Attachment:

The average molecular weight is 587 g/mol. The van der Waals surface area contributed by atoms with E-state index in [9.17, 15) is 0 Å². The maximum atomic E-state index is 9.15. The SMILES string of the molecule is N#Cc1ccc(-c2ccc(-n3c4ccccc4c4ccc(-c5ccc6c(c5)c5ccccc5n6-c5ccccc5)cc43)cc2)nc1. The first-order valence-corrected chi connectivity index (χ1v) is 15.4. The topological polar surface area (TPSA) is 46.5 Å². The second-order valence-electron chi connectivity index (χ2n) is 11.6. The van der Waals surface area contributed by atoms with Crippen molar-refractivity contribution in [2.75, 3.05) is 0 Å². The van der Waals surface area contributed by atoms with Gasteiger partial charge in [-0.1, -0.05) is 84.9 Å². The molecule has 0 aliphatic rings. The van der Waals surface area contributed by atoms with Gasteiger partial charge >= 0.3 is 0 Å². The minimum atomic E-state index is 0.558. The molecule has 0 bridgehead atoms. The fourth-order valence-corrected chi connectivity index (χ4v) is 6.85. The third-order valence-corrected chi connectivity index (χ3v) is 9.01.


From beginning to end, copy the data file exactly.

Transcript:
The average molecular weight is 587 g/mol. The van der Waals surface area contributed by atoms with E-state index in [9.17, 15) is 0 Å². The maximum atomic E-state index is 9.15. The SMILES string of the molecule is N#Cc1ccc(-c2ccc(-n3c4ccccc4c4ccc(-c5ccc6c(c5)c5ccccc5n6-c5ccccc5)cc43)cc2)nc1. The first-order valence-corrected chi connectivity index (χ1v) is 15.4. The topological polar surface area (TPSA) is 46.5 Å². The second-order valence-electron chi connectivity index (χ2n) is 11.6. The van der Waals surface area contributed by atoms with Crippen molar-refractivity contribution in [2.75, 3.05) is 0 Å². The van der Waals surface area contributed by atoms with Gasteiger partial charge in [-0.1, -0.05) is 84.9 Å². The molecule has 0 aliphatic rings. The van der Waals surface area contributed by atoms with Gasteiger partial charge >= 0.3 is 0 Å². The minimum atomic E-state index is 0.558. The molecule has 0 bridgehead atoms. The fourth-order valence-corrected chi connectivity index (χ4v) is 6.85. The third-order valence-corrected chi connectivity index (χ3v) is 9.01.